In 2012, Imperva, with a group of students from The Technion – Israeli Institute of Technology, conducted a study of more than 80 malware samples to assess the effectiveness of antivirus software. Based on our review, we believe:
1. The initial detection rate of a newly created virus is less than 5%. Although vendors try to update their detection mechanisms, the initial detection rate of new viruses is nearly zero. We believe that the majority of antivirus products on the market can’t keep up with the rate of virus propagation on the Internet.
2. For certain antivirus vendors, it may take up to four weeks to detect a new virus from the time of the initial scan.
3. The vendors with the best detection capabilities include those with free antivirus packages, Avast and Emsisoft, though they do have a high false positive rate.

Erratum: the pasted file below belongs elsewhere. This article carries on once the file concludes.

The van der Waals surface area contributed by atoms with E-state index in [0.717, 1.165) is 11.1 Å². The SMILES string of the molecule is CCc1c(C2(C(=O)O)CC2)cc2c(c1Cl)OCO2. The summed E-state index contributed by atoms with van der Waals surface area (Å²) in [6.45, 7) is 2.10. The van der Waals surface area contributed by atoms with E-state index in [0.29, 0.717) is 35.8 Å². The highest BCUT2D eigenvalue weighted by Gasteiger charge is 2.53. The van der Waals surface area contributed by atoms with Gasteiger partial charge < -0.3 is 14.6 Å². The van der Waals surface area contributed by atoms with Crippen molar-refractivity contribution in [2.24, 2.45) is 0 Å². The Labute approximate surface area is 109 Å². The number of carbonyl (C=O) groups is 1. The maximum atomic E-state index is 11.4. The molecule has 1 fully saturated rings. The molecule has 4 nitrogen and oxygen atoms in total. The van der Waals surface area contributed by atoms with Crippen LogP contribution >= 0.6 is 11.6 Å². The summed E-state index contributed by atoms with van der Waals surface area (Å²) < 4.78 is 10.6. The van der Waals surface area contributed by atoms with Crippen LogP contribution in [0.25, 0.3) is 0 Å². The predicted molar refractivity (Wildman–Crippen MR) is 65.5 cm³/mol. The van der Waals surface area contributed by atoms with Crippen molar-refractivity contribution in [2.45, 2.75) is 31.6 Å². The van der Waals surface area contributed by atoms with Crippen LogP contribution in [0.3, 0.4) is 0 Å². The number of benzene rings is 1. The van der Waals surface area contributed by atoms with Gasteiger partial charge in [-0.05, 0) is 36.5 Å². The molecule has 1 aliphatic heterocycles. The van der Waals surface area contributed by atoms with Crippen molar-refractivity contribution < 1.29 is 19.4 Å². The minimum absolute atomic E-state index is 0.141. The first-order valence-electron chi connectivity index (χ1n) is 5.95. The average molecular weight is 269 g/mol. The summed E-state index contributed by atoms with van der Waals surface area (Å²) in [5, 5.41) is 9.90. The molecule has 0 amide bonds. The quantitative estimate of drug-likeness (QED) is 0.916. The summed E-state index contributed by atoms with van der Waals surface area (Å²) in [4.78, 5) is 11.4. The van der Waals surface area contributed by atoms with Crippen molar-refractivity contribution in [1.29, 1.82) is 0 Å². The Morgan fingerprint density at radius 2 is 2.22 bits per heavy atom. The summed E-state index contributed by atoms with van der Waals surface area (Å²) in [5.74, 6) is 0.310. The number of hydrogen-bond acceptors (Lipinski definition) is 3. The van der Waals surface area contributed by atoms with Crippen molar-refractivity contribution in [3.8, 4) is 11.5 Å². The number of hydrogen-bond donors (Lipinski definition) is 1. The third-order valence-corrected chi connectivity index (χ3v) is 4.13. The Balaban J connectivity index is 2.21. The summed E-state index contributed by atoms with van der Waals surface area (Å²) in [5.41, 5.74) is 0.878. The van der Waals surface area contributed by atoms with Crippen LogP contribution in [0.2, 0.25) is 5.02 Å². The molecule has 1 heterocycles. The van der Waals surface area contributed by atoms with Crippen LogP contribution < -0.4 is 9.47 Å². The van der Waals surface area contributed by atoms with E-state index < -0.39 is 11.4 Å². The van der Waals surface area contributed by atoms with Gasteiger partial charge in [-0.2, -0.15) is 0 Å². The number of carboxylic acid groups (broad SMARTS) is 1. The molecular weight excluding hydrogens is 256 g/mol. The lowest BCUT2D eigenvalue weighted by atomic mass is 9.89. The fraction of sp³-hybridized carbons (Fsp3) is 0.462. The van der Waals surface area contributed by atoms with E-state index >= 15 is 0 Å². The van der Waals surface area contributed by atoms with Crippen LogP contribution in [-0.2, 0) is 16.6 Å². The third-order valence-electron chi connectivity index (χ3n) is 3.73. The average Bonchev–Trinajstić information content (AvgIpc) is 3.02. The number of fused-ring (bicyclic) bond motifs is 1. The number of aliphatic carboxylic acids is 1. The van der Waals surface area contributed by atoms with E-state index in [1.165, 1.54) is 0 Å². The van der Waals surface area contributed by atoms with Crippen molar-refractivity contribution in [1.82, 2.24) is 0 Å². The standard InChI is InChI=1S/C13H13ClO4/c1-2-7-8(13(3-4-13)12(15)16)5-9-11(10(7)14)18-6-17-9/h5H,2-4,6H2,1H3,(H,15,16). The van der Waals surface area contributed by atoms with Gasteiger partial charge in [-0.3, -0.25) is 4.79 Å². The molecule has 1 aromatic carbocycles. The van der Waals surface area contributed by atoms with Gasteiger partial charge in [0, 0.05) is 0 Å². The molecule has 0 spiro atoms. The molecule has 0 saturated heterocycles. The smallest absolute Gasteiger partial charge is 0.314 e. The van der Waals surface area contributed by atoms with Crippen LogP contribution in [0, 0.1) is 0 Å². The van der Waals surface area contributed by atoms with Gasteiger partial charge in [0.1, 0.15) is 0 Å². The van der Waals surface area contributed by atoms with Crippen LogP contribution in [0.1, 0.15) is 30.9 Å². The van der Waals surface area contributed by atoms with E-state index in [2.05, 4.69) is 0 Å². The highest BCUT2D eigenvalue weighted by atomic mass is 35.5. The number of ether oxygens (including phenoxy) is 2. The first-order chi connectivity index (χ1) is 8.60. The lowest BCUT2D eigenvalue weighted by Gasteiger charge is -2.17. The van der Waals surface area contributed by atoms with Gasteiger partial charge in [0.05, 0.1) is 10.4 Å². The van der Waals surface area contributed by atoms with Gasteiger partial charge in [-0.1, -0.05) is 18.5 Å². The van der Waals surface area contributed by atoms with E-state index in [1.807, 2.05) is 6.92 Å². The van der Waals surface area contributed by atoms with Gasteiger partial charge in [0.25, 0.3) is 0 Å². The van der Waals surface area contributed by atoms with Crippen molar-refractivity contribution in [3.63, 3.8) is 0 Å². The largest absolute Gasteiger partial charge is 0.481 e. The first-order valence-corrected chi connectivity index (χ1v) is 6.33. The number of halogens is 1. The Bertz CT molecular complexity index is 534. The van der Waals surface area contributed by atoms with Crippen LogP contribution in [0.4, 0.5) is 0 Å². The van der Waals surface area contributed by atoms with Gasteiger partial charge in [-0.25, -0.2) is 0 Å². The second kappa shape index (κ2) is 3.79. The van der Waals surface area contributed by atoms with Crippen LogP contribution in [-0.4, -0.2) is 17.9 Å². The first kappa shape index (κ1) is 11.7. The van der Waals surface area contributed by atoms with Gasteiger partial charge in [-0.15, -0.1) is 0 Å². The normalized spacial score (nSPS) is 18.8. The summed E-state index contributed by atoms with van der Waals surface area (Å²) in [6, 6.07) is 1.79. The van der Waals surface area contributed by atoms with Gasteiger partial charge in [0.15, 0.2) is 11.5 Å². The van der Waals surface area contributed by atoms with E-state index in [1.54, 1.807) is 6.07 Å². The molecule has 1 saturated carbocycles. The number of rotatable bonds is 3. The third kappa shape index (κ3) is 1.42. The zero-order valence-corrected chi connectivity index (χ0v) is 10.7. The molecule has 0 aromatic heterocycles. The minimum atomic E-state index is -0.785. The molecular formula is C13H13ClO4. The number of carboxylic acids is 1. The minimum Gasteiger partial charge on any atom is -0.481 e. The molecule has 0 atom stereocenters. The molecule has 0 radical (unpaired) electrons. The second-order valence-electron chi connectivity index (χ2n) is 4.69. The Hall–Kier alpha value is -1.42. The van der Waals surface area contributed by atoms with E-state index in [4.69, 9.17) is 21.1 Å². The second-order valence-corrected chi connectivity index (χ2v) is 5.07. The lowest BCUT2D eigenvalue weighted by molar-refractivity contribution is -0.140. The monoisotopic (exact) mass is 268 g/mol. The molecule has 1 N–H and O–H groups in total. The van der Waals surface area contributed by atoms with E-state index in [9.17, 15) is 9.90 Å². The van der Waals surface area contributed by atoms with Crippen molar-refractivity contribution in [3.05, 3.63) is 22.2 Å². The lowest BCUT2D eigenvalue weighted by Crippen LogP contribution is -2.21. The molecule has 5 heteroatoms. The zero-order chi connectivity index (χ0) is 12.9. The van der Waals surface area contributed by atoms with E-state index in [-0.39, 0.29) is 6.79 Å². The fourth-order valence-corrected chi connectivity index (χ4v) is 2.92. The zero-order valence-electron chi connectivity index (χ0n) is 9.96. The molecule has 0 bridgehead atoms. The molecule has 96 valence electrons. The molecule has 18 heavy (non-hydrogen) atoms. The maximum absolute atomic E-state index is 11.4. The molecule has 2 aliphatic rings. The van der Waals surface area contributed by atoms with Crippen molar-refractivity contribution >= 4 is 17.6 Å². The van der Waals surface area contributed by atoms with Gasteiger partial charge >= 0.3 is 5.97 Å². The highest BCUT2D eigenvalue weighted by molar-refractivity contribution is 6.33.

These findings have several ramifications:
1. Enterprises and consumers spend on antivirus is not proportional to its effectiveness. In 2011, Gartner reported that consumers spent $4.5 billion on antivirus, while enterprises spent $2.9 billion, a total of $7.4 billion. This represents more than a third of the total of $17.7 billion spent on security software. We believe both consumers and enterprises should look into freeware as well as new security models for protection.
2. Compliance mandates requiring antivirus should ease up on this obligation. One reason why security budgets devote too much money to antivirus is compliance. Easing the need for AV could free up money for more effective security measures.
3. Security teams should focus more on identifying aberrant behavior to detect infection. Though we don’t recommend removing antivirus altogether, a bigger portion of the security focus should leverage technologies that detect abnormal behavior such as unusually fast access speeds or large volume of downloads.